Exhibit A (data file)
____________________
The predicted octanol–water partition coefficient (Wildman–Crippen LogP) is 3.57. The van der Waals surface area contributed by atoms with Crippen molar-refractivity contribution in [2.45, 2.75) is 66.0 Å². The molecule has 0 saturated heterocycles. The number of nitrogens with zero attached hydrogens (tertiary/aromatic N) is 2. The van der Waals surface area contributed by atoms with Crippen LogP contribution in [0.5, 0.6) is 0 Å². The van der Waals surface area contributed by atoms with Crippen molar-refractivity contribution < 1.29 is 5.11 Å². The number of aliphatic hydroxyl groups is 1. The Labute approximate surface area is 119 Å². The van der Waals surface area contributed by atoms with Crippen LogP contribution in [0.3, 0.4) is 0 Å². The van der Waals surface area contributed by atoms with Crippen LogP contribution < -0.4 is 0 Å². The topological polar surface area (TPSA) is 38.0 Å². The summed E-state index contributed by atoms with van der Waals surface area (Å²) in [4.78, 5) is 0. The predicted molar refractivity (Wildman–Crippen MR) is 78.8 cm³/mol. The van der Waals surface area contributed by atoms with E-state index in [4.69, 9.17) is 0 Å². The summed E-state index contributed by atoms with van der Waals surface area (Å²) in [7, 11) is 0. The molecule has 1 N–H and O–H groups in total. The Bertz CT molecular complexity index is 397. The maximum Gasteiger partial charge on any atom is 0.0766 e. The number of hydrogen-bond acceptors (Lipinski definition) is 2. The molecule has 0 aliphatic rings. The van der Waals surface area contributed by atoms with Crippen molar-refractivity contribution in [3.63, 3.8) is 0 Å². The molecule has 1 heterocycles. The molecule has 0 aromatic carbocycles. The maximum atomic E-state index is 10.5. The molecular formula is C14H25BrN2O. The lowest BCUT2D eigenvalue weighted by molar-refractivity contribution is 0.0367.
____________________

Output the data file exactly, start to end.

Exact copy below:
The predicted octanol–water partition coefficient (Wildman–Crippen LogP) is 3.57. The van der Waals surface area contributed by atoms with Crippen molar-refractivity contribution in [2.45, 2.75) is 66.0 Å². The molecule has 0 saturated heterocycles. The number of nitrogens with zero attached hydrogens (tertiary/aromatic N) is 2. The van der Waals surface area contributed by atoms with Crippen LogP contribution in [0.5, 0.6) is 0 Å². The van der Waals surface area contributed by atoms with Crippen molar-refractivity contribution < 1.29 is 5.11 Å². The number of aliphatic hydroxyl groups is 1. The Labute approximate surface area is 119 Å². The van der Waals surface area contributed by atoms with Crippen LogP contribution in [0.3, 0.4) is 0 Å². The van der Waals surface area contributed by atoms with Crippen LogP contribution < -0.4 is 0 Å². The topological polar surface area (TPSA) is 38.0 Å². The summed E-state index contributed by atoms with van der Waals surface area (Å²) in [4.78, 5) is 0. The predicted molar refractivity (Wildman–Crippen MR) is 78.8 cm³/mol. The van der Waals surface area contributed by atoms with E-state index in [4.69, 9.17) is 0 Å². The summed E-state index contributed by atoms with van der Waals surface area (Å²) in [7, 11) is 0. The molecule has 1 N–H and O–H groups in total. The Bertz CT molecular complexity index is 397. The maximum Gasteiger partial charge on any atom is 0.0766 e. The number of hydrogen-bond acceptors (Lipinski definition) is 2. The molecule has 0 aliphatic rings. The van der Waals surface area contributed by atoms with Crippen molar-refractivity contribution in [3.63, 3.8) is 0 Å². The molecule has 1 heterocycles. The molecule has 0 aromatic carbocycles. The maximum atomic E-state index is 10.5. The molecular formula is C14H25BrN2O. The lowest BCUT2D eigenvalue weighted by molar-refractivity contribution is 0.0367.